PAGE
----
4MioAuNMakefile. If you perform this exercise on Mio or Wendian, it’s best to start with a clean
example.tgz, but you can always copy
4MioAuNMakefile to makefile on Mio. Note that the
makefile and run scripts discussed here can be used as templates for other applications.
Special instructions for building and running on the ppc001 and ppc002 (Power) nodes of Mio
Mio has two nodes, ppc001 and ppc002, that are based on IBM Power processors instead of the more common Intel x86 processor family. There are minor changes to the build and run procedures for these nodes. See the section about this below.
Next we want to ensure that your environment is set up to run parallel applications. The following two commands will give you a clean, tested environment:
[joeuser@mio001 guide]$ module purge [joeuser@mio001 guide]$ module load StdEnv
Make the program:
[joeuser@mio001 guide]$ make $ echo mio001 $ mio001 $ mpif90 -c color.f90 $ mpicc -DNODE_COLOR=node_color_ helloc.c color.o -lifcore -o helloc $ rm -rf *.o
On Wendian you need to supply an account number to run parallel applications. Mio does not require account numbers. So, next find out which accounts you are authorized to use on each machine:
[joeuser@wendian001 scratch]$ /sw/utility/local/accounts User Def Acct Account ---------- --------------- -------------------- joeuser hpcgroup [joeuser@wendian001 scratch]$
If you run this command on Mio you will get:
[joeuser@mio001 guide]$ /opt/utility/accounts Accounts strings are not required on Mio
So, to run a parallel application on Mio you would do the following:
[joeuser@mio001 guide]$ sbatch simple_slurm Submitted batch job 1993
On Wendian, you add a
-A option to the command line followed by the account string from the command given above.
[joeuser@wendian001 guide]$ sbatch -A test simple_slurm Submitted batch job 1993
If you receive the message shown below that means that the account you have specified has expired. Try another.
batch: error: Batch job submission failed: Job violates accounting/QOS policy (job submit limit, user's size and/or time limits)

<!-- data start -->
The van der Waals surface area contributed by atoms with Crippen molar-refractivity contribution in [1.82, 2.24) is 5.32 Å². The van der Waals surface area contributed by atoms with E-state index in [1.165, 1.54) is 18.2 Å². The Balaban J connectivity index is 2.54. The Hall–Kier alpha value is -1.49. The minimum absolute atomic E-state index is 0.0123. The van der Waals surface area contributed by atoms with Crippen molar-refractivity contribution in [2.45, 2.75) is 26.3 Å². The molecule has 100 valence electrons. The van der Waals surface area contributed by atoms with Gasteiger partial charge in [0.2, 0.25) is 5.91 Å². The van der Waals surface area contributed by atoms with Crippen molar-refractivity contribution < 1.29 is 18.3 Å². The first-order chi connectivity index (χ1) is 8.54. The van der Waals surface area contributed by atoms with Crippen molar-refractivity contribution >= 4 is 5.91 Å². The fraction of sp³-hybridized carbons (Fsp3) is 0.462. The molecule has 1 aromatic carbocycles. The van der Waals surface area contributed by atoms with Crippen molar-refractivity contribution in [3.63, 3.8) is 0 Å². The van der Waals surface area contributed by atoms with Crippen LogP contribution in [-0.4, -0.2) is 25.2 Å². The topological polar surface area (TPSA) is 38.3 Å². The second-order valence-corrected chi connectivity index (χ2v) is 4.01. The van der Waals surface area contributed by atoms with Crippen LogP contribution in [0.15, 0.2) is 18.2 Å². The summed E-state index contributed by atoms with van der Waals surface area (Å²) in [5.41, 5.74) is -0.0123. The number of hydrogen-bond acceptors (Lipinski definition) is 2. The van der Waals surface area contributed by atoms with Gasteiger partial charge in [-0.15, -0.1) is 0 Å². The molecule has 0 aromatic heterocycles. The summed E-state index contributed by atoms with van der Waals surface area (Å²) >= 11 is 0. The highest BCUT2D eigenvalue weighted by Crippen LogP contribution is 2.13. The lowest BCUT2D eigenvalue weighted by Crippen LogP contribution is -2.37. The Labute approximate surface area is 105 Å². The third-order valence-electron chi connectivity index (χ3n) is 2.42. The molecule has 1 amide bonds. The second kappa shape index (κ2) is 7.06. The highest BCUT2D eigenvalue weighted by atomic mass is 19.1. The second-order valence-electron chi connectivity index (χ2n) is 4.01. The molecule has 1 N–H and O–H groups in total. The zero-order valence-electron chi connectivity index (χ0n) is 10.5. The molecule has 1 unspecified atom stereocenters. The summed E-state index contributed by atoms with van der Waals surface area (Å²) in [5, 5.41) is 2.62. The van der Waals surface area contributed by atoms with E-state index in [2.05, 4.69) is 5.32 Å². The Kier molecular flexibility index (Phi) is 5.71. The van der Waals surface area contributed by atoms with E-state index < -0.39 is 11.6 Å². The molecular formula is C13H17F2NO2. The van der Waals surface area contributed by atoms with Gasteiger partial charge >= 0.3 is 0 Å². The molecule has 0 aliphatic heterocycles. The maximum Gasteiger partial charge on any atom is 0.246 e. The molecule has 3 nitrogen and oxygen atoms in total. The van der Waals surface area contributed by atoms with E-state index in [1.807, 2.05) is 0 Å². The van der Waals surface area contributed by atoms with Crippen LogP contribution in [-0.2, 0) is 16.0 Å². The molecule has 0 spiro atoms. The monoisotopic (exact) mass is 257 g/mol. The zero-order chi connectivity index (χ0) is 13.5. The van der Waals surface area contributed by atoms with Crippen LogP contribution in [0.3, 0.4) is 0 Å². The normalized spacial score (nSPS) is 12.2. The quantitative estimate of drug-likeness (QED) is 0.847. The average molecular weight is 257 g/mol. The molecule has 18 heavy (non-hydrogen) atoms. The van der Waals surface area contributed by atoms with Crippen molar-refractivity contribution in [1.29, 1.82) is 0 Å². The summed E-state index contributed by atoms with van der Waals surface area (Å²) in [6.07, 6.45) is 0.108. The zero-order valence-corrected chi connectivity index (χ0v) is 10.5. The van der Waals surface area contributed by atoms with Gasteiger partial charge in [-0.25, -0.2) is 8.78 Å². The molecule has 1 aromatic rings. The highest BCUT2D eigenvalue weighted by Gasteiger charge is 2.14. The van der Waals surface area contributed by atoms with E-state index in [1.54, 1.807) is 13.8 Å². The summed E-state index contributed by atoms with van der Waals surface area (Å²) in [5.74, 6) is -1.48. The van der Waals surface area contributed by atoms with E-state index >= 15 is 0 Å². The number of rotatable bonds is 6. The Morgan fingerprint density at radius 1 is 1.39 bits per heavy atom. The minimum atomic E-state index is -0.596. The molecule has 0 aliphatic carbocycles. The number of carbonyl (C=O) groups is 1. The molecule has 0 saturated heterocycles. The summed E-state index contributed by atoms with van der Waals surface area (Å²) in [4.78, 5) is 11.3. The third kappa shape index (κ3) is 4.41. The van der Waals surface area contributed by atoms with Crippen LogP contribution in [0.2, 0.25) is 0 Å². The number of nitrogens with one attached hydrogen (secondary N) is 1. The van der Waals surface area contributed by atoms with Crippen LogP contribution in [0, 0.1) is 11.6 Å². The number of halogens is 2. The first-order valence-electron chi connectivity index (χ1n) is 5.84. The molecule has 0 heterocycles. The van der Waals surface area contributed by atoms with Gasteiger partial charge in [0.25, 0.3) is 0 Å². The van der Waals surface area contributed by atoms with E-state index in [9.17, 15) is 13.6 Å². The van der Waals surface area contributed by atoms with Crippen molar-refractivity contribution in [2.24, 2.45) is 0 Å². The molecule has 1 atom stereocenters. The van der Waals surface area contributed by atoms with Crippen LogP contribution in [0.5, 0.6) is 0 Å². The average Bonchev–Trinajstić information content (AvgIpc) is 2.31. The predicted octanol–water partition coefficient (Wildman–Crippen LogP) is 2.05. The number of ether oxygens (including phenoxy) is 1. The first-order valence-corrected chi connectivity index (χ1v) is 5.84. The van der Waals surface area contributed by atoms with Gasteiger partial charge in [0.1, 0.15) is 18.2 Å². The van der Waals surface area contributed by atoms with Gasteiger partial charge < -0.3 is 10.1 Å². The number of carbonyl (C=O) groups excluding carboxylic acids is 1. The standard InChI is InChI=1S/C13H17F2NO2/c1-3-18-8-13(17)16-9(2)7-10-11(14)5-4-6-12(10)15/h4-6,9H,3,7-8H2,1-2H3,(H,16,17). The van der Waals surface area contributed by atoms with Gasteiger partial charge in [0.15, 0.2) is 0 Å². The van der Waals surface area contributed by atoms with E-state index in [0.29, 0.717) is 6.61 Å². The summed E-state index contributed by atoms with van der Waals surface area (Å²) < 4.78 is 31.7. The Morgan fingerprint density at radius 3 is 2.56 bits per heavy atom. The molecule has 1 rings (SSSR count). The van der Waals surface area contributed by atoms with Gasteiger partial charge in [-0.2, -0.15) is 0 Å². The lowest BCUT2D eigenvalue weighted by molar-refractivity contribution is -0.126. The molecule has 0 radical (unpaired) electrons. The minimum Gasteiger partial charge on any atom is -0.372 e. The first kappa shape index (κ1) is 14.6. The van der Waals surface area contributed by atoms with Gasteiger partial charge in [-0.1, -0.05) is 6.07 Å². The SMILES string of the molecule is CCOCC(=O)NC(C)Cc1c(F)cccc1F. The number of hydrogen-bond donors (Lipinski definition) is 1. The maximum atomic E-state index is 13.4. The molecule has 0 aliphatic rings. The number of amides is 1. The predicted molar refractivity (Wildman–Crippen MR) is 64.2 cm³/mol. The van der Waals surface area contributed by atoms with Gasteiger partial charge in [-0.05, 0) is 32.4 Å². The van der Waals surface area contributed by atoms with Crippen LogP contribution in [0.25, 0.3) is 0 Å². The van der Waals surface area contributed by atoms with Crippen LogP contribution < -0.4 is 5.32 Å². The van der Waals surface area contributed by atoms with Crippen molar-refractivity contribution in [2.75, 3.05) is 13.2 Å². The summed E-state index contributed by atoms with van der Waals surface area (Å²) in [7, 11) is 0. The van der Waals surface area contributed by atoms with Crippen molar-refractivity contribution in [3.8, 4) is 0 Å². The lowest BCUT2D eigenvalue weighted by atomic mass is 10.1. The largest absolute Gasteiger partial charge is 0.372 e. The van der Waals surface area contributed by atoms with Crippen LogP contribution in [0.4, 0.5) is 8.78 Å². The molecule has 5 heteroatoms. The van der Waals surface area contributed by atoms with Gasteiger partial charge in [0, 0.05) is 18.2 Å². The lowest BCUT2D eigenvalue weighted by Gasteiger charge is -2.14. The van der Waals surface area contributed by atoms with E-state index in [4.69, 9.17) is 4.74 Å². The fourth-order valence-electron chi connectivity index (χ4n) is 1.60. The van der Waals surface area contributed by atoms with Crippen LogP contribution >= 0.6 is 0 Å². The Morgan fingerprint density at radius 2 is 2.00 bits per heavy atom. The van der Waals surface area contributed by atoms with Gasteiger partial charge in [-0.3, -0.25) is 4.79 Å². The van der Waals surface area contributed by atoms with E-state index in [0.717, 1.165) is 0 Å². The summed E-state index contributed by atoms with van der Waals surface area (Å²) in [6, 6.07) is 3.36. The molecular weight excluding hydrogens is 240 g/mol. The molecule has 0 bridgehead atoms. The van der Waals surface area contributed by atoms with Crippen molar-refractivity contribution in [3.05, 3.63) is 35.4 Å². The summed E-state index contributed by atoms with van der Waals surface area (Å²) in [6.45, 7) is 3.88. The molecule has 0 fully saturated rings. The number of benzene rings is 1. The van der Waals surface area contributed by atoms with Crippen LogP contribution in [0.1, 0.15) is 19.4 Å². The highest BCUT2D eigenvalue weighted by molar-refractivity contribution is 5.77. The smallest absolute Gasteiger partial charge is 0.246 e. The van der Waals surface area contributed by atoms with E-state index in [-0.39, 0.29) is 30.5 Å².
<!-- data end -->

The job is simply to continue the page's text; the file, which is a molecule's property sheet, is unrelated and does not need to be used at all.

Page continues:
If you quickly enter the command below you may/will see your job waiting to run or running. A
USER ST of
PD implies that it is waiting;
R means it is running.
[joeuser@mio001 guide]$ squeue -u $USER JOBID PARTITION NAME USER ST TIME NODES NODELIST(REASON) 1993 compute hybrid joeuser PD 0:00 2 (Priority)
If this command returns no jobs listed then your job is finished. If the machine is very busy then it could take some time to run.
When the job is complete there will be an output file in your directory that starts with the word “slurm” then contains the jobid from the sbatch command followed by the word out.
[joeuser@mio001 guide]$ ls slurm* slurm-722122.out
This simple test program is a glorified parallel “hello world” program. You will see 16 lines that start with the name of the nodes on which you are running, followed by the MPI task id which should be in the range 0-15 and the the number 16 which is the number of tasks you are running. Next we have a number which will be either 0 or 8. This is the MPI task number of the lowest task running on a node.
You will also see two additional lines that are basically the same output described above but for the words “First task”. There is one line output per node.
cat slurm*.out will show you the output of the job. To see your output in a nice order you can use the sort command:
[joeuser@mio001 guide]$ sort slurm*.out -k1,1 -k2,2n | grep 16 compute028 0 16 0 compute028 1 16 0 compute028 2 16 0 compute028 3 16 0 compute028 4 16 0 compute028 5 16 0 compute028 6 16 0 compute028 7 16 0 compute029 8 16 8 compute029 9 16 8 compute029 10 16 8 compute029 11 16 8 compute029 12 16 8 compute029 13 16 8 compute029 14 16 8 compute029 15 16 8 First task on node compute028 is 0 16 0 First task on node compute029 is 8 16 8
Just to note, the sort options -k1,1 sorts on the first word in the output. The next option -k2,2n sorts on the second column numerically. The grep command filters out every line that does not contain “16”, giving us only those lines of interest.
Congratulations, you have run your first supercomputing program.
The script complex_slurm runs the same program but it adds a number of features to the run. It first creates a new directory for your run, then goes to it and runs your program there.
The script threads_slurm shows how to run a hybrid MPI/OpenMP program. The program it runs is /opt/utility/phostname. This is again a glorified “hello world” program that also prints thread ID. Note the source for this program is included in the directory and it can be made using the command make phostname.
Queue and Partition Information
On Mio, individual research groups own nodes. They have priority access to their nodes. You request priority access to your nodes by specifying a partition. Please ask your PI or instructor which partition you should be using on Mio.
Add the string
-p PARTITION_NAME to your
sbatch command line. For example:
[joeuser@wendian001 guide]$ sbatch -A test -p compute simple_slurm Submitted batch job 1993
Special instructions for building and running on the ppc001 and ppc002 (Power) nodes of Mio
Mio has two nodes, ppc001 and ppc002, that are based on IBM Power processors instead of the more common Intel x86 processor family. It is not possible to build applications for these nodes on the Mio headnode. You must launch an interactive session on one of these two nodes to build applications for them. An interactive session can be launched by running the command:
[joeuser@mio001 guide]$ srun -N 1 --tasks-per-node=1 -p ppc --share --time=1:00:00 --pty bash
Note that the prompt has changed to ppc002 or ppc001 to show that you are now on the Power nodes.